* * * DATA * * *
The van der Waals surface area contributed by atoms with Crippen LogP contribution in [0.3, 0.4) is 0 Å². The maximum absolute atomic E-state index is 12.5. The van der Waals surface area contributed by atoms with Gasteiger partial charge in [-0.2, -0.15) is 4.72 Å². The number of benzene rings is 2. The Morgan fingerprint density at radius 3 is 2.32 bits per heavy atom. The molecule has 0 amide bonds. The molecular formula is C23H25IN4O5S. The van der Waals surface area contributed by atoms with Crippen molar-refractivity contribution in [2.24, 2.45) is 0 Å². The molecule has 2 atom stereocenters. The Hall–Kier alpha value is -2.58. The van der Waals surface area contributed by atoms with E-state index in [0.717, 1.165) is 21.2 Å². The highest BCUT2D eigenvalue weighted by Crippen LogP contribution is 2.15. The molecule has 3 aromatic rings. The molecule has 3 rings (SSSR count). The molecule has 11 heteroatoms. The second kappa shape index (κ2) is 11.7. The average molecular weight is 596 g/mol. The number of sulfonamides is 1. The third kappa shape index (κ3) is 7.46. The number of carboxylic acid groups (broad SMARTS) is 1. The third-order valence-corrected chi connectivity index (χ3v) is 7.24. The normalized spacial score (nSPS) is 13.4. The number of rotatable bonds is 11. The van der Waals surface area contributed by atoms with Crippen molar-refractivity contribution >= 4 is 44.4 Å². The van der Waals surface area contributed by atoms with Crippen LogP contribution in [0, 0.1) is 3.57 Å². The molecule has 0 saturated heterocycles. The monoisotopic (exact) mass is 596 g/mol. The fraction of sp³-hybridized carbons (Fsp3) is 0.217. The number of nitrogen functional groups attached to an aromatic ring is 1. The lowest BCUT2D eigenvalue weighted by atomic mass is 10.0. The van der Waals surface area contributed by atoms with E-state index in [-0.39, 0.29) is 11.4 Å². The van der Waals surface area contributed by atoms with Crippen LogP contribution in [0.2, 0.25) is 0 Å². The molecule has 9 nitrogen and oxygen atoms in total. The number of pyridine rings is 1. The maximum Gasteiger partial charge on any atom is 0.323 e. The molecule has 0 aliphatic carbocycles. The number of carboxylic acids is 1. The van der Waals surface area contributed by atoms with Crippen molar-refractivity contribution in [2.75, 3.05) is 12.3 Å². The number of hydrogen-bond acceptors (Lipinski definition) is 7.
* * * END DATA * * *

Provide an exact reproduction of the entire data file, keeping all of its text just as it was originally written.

The van der Waals surface area contributed by atoms with Crippen LogP contribution in [0.3, 0.4) is 0 Å². The maximum absolute atomic E-state index is 12.5. The van der Waals surface area contributed by atoms with Gasteiger partial charge in [-0.2, -0.15) is 4.72 Å². The number of benzene rings is 2. The Morgan fingerprint density at radius 3 is 2.32 bits per heavy atom. The molecule has 0 amide bonds. The molecular formula is C23H25IN4O5S. The van der Waals surface area contributed by atoms with Crippen molar-refractivity contribution in [2.24, 2.45) is 0 Å². The molecule has 2 atom stereocenters. The Hall–Kier alpha value is -2.58. The van der Waals surface area contributed by atoms with E-state index in [0.717, 1.165) is 21.2 Å². The highest BCUT2D eigenvalue weighted by Crippen LogP contribution is 2.15. The molecule has 3 aromatic rings. The molecule has 3 rings (SSSR count). The molecule has 11 heteroatoms. The second kappa shape index (κ2) is 11.7. The average molecular weight is 596 g/mol. The number of sulfonamides is 1. The third kappa shape index (κ3) is 7.46. The number of carboxylic acid groups (broad SMARTS) is 1. The third-order valence-corrected chi connectivity index (χ3v) is 7.24. The normalized spacial score (nSPS) is 13.4. The number of rotatable bonds is 11. The van der Waals surface area contributed by atoms with Crippen molar-refractivity contribution >= 4 is 44.4 Å². The van der Waals surface area contributed by atoms with Crippen LogP contribution in [0, 0.1) is 3.57 Å². The molecule has 0 saturated heterocycles. The monoisotopic (exact) mass is 596 g/mol. The fraction of sp³-hybridized carbons (Fsp3) is 0.217. The number of nitrogen functional groups attached to an aromatic ring is 1. The lowest BCUT2D eigenvalue weighted by atomic mass is 10.0. The van der Waals surface area contributed by atoms with E-state index in [-0.39, 0.29) is 11.4 Å². The van der Waals surface area contributed by atoms with Crippen LogP contribution in [0.2, 0.25) is 0 Å². The molecule has 9 nitrogen and oxygen atoms in total. The number of pyridine rings is 1. The maximum Gasteiger partial charge on any atom is 0.323 e. The molecule has 0 aliphatic carbocycles. The number of carboxylic acids is 1. The van der Waals surface area contributed by atoms with Crippen molar-refractivity contribution in [2.75, 3.05) is 12.3 Å². The number of hydrogen-bond acceptors (Lipinski definition) is 7.